What Is a Power of Attorney and How Do They Work?



Power of Attorney (POA)

What Is a Power of Attorney?( POA)

The BC Court of Appeal decision in Houston Estate v Houston 2012 BCCA 300 raises a few very good legal issues relating to Powers of Attorneys.

disinherited.com will blog further about this appeal case, but for starters, the case has an excellent review on this particular type of ageny called an Attorney.

A power of attorney is a type of agency.

At common law, where an agency was granted by deed giving specified authority to the agent, it was called a “power of attorney”. In British Columbia, the Power of Attorney Act has modified the common law with respect to powers of attorney. (Like counsel before us, I refer to the Act as it stood in April 2009 when the power of attorney in this case was exercised. The Act has since been amended substantially.) The Act does not define what is a power of attorney but provided in s. 9 that a general power of attorney “may” be in Form 1 or Form 2 of the Schedule to the Act. Neither form required that the document be executed under seal (and neither instrument in this case was). The Land Title Act contains additional requirements that apply to any document tendered for registration that has been executed under a power of attorney, and requires the registrar to maintain an index of powers of attorney: see ss. 51-57.

Being a type of agency, the power of attorney is subject to various rules, some of which are codified in the Act, for the protection of the agent. As Professor G. Fridman notes in Canadian Agency Law (2009), although at common law a power of attorney was strictly construed, the ordinary rules of construction of documents are employed in determining the scope of the agent’s authority where the document is not under seal or where the authority is given orally. Thus Fridman writes:

If the document involved is not a deed, or the contract of agency is parol, the agent’s authority is to be construed having regard to the purposes of the agency, i.e., the surrounding circumstances and the usual course of the business in which the agent is concerned. In particular, where general words are used, they must be construed and understood in light of the usual course of the agent’s business.

Writing which contains the agent’s authority is of prime importance, but if there is any ambiguity about the wording of the agent’s authority then, as long as the agent acts in good faith and in accordance with a reasonable construction of his authority (if there is more than one possible), he will be considered to have acted within his authority, whether or not in fact what he did was what the principal intended he should do. [At 64.]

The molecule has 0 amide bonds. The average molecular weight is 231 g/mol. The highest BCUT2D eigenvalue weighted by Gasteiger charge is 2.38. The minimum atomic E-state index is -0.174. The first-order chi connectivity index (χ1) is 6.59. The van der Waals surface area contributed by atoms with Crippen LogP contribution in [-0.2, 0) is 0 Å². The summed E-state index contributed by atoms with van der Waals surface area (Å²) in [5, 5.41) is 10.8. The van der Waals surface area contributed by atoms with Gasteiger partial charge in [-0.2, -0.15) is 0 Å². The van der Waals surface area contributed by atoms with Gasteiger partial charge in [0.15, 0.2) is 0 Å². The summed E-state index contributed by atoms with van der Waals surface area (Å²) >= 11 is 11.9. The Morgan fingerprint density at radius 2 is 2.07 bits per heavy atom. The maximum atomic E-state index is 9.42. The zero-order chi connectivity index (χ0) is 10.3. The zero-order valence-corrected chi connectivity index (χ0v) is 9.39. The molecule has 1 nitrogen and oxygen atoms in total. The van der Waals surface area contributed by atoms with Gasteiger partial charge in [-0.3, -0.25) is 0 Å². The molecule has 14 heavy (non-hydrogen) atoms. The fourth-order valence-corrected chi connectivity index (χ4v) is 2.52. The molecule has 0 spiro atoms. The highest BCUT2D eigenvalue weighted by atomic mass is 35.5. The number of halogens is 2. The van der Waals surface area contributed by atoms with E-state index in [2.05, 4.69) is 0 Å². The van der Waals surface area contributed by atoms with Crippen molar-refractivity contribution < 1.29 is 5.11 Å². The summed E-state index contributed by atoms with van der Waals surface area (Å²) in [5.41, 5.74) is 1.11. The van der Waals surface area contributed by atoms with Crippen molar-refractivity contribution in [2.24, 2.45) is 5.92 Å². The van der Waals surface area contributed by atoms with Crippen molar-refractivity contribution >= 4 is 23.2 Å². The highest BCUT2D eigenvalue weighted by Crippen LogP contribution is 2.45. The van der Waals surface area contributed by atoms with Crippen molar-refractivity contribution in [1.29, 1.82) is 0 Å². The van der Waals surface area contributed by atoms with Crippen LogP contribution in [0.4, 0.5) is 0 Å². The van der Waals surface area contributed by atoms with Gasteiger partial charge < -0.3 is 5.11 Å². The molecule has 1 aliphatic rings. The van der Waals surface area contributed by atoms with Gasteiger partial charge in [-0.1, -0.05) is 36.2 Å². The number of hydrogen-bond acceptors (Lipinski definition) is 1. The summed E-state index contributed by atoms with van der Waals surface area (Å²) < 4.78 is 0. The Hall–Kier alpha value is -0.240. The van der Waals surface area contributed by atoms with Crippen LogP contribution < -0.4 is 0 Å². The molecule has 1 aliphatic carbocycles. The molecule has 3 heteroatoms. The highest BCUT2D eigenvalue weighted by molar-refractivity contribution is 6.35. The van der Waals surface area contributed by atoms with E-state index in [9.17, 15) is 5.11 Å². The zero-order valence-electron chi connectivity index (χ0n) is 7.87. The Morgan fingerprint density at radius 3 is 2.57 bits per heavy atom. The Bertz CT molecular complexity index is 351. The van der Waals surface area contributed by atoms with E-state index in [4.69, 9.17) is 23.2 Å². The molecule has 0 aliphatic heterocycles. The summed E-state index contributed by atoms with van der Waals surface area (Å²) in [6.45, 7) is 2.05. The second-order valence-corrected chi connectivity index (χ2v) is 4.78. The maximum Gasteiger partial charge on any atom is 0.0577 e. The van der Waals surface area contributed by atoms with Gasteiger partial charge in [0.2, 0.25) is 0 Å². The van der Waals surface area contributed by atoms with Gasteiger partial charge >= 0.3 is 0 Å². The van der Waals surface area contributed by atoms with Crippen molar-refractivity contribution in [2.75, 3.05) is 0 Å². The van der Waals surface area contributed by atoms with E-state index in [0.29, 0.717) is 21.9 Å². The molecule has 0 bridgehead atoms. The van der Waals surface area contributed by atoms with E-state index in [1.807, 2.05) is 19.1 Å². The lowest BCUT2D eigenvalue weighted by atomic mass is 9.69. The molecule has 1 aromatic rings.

Sections 3 and 4(1) of the Power of Attorney Act reflect the common law’s concern for the agent whose authority has been terminated without his knowledge:

3           If an agent purports to act on behalf of a principal at a time when the agent’s

authority to do so has been terminated and

  1. the act is within the scope of the agent’s former authority, and
  2. the agent has no knowledge of the termination,

then, for the purpose of determining the liability of the agent for the act, the agent is deemed to have had the authority to so act.
4(1)      If

  1. the authority of an agent has been terminated, and
    1. a person who has no knowledge of the termination purports to deal with the principal through the agent,

then, for the purpose of determining the legal rights and obligations of the principal in relation to that person, the transaction is, in favour of that person, deemed to be as valid as if the authority had existed.

At common law, an agency normally terminates when the undertaking entrusted to the agent has been performed or where the agency was given for a stated period of time. An agency will also terminate if the subject matter of the agency is impossible of performance, or upon the death or insanity of either the principal or the agent while the agency is extant: Fridman, supra, at 123-28. In British Columbia, amendments to the Act in 1979 reversed the common law rule regarding the principal’s mental incompetence by providing the option of the “enduring” power of attorney: see s. 8(1), quoted above at para. 20.

Except where the agency is irrevocable (i.e., where the agent by deed or for valuable consideration has agreed to act on the principal’s behalf in order to protect an interest of the agent)the principal may unilaterally revoke or terminate the agency relationship, subject to its express terms. It seems clear that the agency is revoked by the giving of appropriate notice to the agent, and no prior warning is required at common law. ”

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